You mean, “Won’t hurt any more than diverting half a billion dollars from useful spending to useless spending usually does.” Why do people think that military expenditures magically have no opportunity costs, while every domestic nickel spent is precious?

    You have to pay it back some day, and you do that by failing to fund programs that would have saved lives, fed people, housed people, protected people from fraud, cleaned up federally-created toxic messes, collected taxes that otherwise would not have been paid, etc. etc. etc.

  23. rachel says:

    I have a few questions about this request. First, how likely is it that this Congress will give the President what he’s asking for? Second, what does the President think the odds of them saying “Yes” are? And third: what is he really playing at?

  24. dazedandconfused says:


    Just humoring Don Quixkerry’s latest “Nobel” quest, most likely.

  25. stonetools says:


    I would agree with you, Dr, in a rational world. But we are here in Tea Party world, where the Republican party has convinced itself that ALL social spending is evil (chiefly because some of it might end up in the pockets of Those People).So the choice here is between military spending (which is always holy and just and good) and redirecting the money towards tax cuts for billionaires or subsidies for corporations( because Ayn Rand or something).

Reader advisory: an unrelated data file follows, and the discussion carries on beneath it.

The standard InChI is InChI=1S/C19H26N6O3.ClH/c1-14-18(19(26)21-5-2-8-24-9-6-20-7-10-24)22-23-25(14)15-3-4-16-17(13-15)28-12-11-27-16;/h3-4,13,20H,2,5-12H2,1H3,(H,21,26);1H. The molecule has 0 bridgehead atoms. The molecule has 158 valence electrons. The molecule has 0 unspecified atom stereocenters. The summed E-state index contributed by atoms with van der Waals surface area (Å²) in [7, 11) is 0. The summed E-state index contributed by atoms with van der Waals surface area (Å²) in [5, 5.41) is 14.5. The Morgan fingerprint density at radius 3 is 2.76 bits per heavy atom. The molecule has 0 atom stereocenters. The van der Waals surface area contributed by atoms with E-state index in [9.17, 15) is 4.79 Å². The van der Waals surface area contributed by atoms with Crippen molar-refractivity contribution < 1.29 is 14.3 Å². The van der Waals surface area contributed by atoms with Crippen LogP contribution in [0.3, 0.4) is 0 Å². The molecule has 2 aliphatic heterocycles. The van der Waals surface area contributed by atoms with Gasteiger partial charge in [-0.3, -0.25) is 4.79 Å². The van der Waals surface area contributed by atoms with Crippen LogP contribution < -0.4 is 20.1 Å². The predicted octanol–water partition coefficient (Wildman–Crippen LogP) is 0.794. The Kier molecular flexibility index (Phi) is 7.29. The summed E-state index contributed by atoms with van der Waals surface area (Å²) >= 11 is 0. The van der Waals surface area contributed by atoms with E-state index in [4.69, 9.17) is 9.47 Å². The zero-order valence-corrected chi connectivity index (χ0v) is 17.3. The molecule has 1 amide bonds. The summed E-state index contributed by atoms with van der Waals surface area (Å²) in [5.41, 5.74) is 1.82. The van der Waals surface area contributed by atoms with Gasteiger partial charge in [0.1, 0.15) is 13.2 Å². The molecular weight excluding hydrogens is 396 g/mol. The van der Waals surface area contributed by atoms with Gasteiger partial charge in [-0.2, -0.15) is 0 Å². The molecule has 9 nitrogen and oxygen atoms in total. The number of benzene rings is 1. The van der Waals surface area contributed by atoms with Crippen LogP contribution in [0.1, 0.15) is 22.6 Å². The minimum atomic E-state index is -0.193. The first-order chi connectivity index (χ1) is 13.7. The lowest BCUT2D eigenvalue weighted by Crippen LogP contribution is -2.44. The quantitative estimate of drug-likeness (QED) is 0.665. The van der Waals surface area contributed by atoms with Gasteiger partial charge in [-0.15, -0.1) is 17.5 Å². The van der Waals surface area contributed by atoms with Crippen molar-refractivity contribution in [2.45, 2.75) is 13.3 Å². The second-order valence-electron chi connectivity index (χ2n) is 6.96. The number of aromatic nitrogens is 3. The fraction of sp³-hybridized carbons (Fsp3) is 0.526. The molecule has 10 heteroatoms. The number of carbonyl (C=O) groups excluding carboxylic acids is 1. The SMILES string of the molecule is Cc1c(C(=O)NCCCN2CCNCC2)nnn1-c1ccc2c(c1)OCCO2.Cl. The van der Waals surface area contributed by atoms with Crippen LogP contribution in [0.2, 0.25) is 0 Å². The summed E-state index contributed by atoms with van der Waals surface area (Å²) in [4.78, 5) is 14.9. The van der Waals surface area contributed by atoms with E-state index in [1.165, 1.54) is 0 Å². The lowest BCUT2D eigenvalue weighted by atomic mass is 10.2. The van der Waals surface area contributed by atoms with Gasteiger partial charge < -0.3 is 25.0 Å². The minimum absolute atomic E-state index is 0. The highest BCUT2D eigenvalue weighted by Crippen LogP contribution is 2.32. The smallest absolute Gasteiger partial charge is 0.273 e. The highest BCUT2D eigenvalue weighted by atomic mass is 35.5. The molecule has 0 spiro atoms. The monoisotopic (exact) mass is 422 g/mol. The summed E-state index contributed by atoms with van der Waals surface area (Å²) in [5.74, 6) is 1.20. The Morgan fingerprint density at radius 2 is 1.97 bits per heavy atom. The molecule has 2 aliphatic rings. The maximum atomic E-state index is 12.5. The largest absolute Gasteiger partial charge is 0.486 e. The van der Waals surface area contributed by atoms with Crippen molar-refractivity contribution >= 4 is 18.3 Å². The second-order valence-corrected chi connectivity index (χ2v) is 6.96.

So you we have to put up for guns-or-butter-analysis for another day, I’m afraid

  26. stonetools says:

    Well, lookahere, ISIS has now declared a Caliphate, stretching over the most of the area I earlier designated “Radical Sunnistan”. Think I nailed that one. Plus Israel is now calling for a recognition of Kurdistan, which means that soon AIPAC and the neocons will be doing the same.
    Upon reconsideration of Obama’s call to arm Syrian moderates, I’m thinking that this can be recast as a call to help Jordan, which is probably next on the Sunni jihadist’s list of targets. Jordan is vulnerable , and it neighbors Israel (a vital interest for the US, according to many). More important strategically is that Jordan is the Islamists’ land bridge to the KSA, which means OIL! If there is anything that will turn Rand Paul into a raging interventionist, it’s a threat to OIL!
    Obama can argue that if Syrian moderates are fighting jihadists in Syria, then the jihadists aren’t fighting King Hussein in Jordan. Remember when we thought that the Syrian rebellion was a local conflict that posed no possible threat to US interests? Good Times.

  27. stonetools says:


    Its entirely possible that Obama threw this to Congress, just to see the Republicans tie themselves into knots over this. On one hand, you will have the neocon crowd arguing that this is a drop in the bucket and we should be doing airstrikes and sending a lot more advisors. OTOH, you’ll have the Rand Paul crowd arguing that we shouldn’t intervene, because we can’t afford it, etc. The Democrats can sit in the peanut gallery and comment on the fireworks.
    This will move the focus too, off questions about Obama’s leadership. He can justifiably say, “See, I’m trying to lead, but Congress won’t let me.”

  28. OzarkHillbilly says:

    Bad idea. Bringing up the idea, is a bad idea.

  29. OzarkHillbilly says: